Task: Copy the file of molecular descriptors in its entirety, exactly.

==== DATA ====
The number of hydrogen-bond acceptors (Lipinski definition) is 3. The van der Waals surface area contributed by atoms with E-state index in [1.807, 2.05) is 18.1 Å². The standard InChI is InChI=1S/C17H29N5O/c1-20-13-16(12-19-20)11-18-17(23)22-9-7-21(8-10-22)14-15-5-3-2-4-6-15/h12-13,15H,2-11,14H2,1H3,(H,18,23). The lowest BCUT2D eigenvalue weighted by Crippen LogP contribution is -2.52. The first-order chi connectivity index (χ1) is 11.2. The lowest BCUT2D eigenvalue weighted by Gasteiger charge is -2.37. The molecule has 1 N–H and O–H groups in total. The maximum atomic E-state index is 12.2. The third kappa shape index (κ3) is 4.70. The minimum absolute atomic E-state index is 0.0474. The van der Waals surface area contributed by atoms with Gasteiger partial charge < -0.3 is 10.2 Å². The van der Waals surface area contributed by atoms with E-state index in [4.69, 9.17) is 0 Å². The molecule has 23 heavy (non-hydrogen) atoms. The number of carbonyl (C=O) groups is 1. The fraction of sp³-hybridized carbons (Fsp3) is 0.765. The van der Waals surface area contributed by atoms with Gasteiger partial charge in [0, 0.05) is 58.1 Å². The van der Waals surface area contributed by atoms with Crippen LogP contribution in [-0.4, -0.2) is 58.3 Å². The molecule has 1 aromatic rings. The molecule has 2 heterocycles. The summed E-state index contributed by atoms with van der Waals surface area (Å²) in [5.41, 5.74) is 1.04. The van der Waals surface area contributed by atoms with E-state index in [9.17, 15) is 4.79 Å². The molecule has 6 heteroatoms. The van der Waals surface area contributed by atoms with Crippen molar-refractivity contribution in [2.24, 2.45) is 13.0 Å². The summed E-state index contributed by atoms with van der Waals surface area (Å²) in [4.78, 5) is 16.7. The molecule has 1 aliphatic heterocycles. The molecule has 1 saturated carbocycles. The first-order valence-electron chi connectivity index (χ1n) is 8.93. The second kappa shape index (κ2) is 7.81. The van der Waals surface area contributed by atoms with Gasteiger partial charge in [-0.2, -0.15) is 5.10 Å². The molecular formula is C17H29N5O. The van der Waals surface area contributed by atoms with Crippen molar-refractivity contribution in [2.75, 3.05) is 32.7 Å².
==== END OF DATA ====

The number of hydrogen-bond acceptors (Lipinski definition) is 3. The van der Waals surface area contributed by atoms with E-state index in [1.807, 2.05) is 18.1 Å². The standard InChI is InChI=1S/C17H29N5O/c1-20-13-16(12-19-20)11-18-17(23)22-9-7-21(8-10-22)14-15-5-3-2-4-6-15/h12-13,15H,2-11,14H2,1H3,(H,18,23). The lowest BCUT2D eigenvalue weighted by Crippen LogP contribution is -2.52. The first-order chi connectivity index (χ1) is 11.2. The lowest BCUT2D eigenvalue weighted by Gasteiger charge is -2.37. The molecule has 1 N–H and O–H groups in total. The maximum atomic E-state index is 12.2. The third kappa shape index (κ3) is 4.70. The minimum absolute atomic E-state index is 0.0474. The van der Waals surface area contributed by atoms with Gasteiger partial charge < -0.3 is 10.2 Å². The van der Waals surface area contributed by atoms with E-state index in [4.69, 9.17) is 0 Å². The molecule has 23 heavy (non-hydrogen) atoms. The number of carbonyl (C=O) groups is 1. The fraction of sp³-hybridized carbons (Fsp3) is 0.765. The van der Waals surface area contributed by atoms with Gasteiger partial charge in [0, 0.05) is 58.1 Å². The van der Waals surface area contributed by atoms with Crippen LogP contribution in [-0.4, -0.2) is 58.3 Å². The molecule has 1 aromatic rings. The molecule has 2 heterocycles. The summed E-state index contributed by atoms with van der Waals surface area (Å²) in [5.41, 5.74) is 1.04. The van der Waals surface area contributed by atoms with E-state index in [9.17, 15) is 4.79 Å². The molecule has 6 heteroatoms. The van der Waals surface area contributed by atoms with Crippen molar-refractivity contribution in [2.24, 2.45) is 13.0 Å². The summed E-state index contributed by atoms with van der Waals surface area (Å²) in [4.78, 5) is 16.7. The molecule has 1 aliphatic heterocycles. The molecule has 1 saturated carbocycles. The first-order valence-electron chi connectivity index (χ1n) is 8.93. The second kappa shape index (κ2) is 7.81. The van der Waals surface area contributed by atoms with Gasteiger partial charge in [-0.2, -0.15) is 5.10 Å². The molecular formula is C17H29N5O. The van der Waals surface area contributed by atoms with Crippen molar-refractivity contribution in [2.75, 3.05) is 32.7 Å².